Opponents of the Keystone XL pipeline filed a lawsuit with the Nebraska Supreme Court on Wednesday challenging the constitutionality of the pipeline siting law passed in the 2012 legislative session.
In a statement announcing legal action Wednesday morning, the opposition group listed four causes of action for trying to block implementation of the results of a bill introduced by Sen. Jim Smith of Papillion.
Among them are claims that LB1161 violates separation of powers and that it delegates authority for regulating the controversial pipeline to the Nebraska Department of Environmental Quality, even though the constitution assigns that task to the Nebraska Public Service Commission.
Omaha attorney David Domina, who filed the legal challenge on behalf of three clients, said the objective goes beyond stopping the pipeline.
“This lawsuit is designed very much to ensure that the constitution is honored by what the Legislature enacts,” he said during an afternoon media briefing.
The 13-page suit names landowners Randy Thompson of Martell, Susan Luebbe of Stuart and Susan Dunavan of McCool Junction as plaintiffs and Gov. Dave Heineman, State Treasurer Don Stenberg and DEQ Director Mike Linder as defendants.
Linder’s staff is working with pipeline builder TransCanada on an alternative route around the Nebraska Sandhills, and the company is awaiting action on a presidential permit request filed with the U.S. State Department.
All three plaintiffs own land along the original pipeline route.
President Barack Obama denied the initial request for the federal permit, because Nebraska had yet to pick an alternate route.
The $7 billion, 1,700-mile Keystone XL would connect the oil deposits of Alberta, Canada, with refineries along the U.S. Gulf Coast.
Thompson, whose family owns land near Central City, has been an opposition leader in Nebraska for much of the three-plus years the project has been under state and federal scrutiny.
He said Wednesday his efforts to stop the project go back to 2007, when TransCanada sought him out about an easement. That eventually led to threats to condemn the property and impose eminent domain authority.
“I think for me the last straw was passage of LB1161 and the way it dismantled eminent domain protections for landowners in Nebraska – and the idea that a foreign corporation could actually come into the state and start condemning Nebraska properties when the same company doesn’t even have a permit to operate in our country.”
Luebbe said she wants a piece of the legal action even though it now appears the alternate route would be 18 miles from her ranch.
"We fund senators to do a very good job, and this fell through the cracks big-time this year,” she said.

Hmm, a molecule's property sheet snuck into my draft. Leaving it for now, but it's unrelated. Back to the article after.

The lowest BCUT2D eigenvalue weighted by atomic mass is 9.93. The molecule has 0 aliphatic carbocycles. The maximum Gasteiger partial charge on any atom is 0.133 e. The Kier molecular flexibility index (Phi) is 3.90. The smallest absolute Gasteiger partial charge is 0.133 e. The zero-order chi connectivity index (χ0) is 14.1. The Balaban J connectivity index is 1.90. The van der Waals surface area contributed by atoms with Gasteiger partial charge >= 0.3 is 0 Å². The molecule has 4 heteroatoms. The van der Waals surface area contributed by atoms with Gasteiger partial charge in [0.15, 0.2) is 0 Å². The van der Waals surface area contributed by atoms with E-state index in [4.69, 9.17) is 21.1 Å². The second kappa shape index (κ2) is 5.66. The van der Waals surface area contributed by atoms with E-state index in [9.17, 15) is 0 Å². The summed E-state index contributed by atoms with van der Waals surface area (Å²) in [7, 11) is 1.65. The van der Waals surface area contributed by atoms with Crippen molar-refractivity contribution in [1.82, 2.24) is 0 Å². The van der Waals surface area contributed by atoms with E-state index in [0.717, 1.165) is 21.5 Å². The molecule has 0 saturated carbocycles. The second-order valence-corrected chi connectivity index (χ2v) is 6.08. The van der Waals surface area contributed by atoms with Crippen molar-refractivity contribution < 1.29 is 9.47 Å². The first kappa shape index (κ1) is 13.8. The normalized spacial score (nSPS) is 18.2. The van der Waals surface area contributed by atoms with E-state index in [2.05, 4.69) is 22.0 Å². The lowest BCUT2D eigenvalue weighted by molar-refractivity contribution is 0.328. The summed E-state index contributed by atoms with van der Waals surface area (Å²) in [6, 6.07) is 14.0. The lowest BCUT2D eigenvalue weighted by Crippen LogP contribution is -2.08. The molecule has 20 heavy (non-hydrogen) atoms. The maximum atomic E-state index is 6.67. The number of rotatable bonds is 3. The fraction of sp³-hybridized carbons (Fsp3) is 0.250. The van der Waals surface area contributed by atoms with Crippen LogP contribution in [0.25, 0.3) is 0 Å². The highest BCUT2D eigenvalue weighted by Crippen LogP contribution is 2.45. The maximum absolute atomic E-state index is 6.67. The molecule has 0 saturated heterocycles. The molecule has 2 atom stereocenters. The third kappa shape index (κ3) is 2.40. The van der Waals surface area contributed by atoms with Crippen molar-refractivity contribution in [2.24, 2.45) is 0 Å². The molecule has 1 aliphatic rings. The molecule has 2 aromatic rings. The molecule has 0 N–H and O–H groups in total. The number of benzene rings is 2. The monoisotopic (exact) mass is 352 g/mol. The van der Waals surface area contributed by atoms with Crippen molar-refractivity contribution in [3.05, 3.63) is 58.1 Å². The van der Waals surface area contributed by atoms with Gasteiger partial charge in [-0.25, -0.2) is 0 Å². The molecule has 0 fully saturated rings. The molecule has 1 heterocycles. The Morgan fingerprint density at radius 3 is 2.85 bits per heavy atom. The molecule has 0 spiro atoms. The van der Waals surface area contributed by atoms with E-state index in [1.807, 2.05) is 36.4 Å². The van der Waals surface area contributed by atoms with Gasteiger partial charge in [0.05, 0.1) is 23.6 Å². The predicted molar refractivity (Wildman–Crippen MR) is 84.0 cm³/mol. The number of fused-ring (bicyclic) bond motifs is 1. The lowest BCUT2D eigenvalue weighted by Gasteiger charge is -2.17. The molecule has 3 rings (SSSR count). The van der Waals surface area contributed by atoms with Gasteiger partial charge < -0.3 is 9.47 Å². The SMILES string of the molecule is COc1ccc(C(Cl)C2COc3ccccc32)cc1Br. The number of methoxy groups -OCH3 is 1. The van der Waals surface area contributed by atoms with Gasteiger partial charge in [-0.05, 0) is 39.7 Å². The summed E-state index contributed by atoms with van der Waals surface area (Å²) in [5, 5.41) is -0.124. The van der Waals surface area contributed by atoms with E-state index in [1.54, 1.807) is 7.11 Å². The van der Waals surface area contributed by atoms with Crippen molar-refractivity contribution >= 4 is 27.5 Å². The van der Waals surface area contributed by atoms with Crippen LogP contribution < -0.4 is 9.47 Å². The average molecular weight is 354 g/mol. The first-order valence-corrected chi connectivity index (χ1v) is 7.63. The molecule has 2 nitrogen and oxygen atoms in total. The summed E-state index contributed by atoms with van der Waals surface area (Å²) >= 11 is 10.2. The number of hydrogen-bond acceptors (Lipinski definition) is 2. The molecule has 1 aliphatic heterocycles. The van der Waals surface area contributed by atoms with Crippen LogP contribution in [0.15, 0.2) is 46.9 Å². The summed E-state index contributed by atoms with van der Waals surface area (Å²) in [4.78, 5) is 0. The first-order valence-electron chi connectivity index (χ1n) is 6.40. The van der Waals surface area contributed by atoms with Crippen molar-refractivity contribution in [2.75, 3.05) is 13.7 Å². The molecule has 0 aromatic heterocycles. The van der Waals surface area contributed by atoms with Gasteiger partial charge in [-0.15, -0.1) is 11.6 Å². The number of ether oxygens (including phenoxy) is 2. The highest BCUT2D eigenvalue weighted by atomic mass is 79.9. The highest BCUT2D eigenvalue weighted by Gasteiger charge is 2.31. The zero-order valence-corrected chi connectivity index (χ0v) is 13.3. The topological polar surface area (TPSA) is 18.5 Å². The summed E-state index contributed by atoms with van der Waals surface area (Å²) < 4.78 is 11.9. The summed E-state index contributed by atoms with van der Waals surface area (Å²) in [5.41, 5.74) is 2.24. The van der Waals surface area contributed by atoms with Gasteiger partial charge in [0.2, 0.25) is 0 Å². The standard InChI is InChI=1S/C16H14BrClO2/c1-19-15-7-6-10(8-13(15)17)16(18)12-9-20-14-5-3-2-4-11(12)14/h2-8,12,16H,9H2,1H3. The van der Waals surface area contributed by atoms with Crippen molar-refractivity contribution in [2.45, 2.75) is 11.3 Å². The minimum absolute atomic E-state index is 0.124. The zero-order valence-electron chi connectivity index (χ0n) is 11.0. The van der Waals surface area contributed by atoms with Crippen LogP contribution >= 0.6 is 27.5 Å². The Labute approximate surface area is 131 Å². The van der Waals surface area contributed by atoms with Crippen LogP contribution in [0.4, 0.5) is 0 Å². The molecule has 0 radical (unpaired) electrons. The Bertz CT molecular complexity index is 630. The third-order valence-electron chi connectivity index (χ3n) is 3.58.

A spokeswoman for Gov. Dave Heineman said he was out of the state Wednesday and unlikely to have any comment until at least Thursday.
Linder declined comment.
“The lawsuit was just filed today,” he said, “and we haven’t had a chance to look at it. Any responses will be coordinated through the attorney general’s office.”
TransCanada spokesman Grady Semmens said the lawsuit is between landowners and the state.
“We continue to work collaboratively with the Department of Environmental Quality on defining a new route for Keystone XL that avoids the Sandhills.”
Brad Stevens, Lincoln-based state director of Americans For Prosperity, said the pipeline review was “the proper role and function” of DEQ and that pipeline opponents are “grasping at straws.”
Those who argue against the energy security and jobs it offers “put ideology ahead of what’s best for the country,” he said.
In responding to questions earlier, plaintiff attorney Domina said it’s rare for the state Supreme Court to take a case that hasn’t worked its way up through the Nebraska court system.
He said he had filed it also in Lancaster County District Court as a back-up.
The high court could decide whether to intervene as soon as next week, he said. If it does take the case, arguments could be seven to eight months away, and a decision could take another eight to nine weeks.
Domina said a favorable decision from the court would send matters back to the Legislature.
If LB1161 is found unconstitutional, LB1, passed in the 2011 special session, would be back in effect and its designation of the Public Service Commission as the review authority would be in force.
Domina said pipeline opponents aren’t trying to stop DEQ review of the project, which already has logged public meetings in O’Neill, Neligh, Albion and Central City.
In fact, they prefer that it go forward. He said that review underscores the lack of standards and the “directionless” response of the agency in making a recommendation to the governor on an alternate route.
Linder gave a different portrayal of the community meetings as he looks ahead to a public hearing somewhere along the alternate pipeline corridor.
“We did get a lot of good comments,” he said, “and we’ll take what we learned and go out and visit some folks’ property along the route who have asked us to come out and look at some feature.”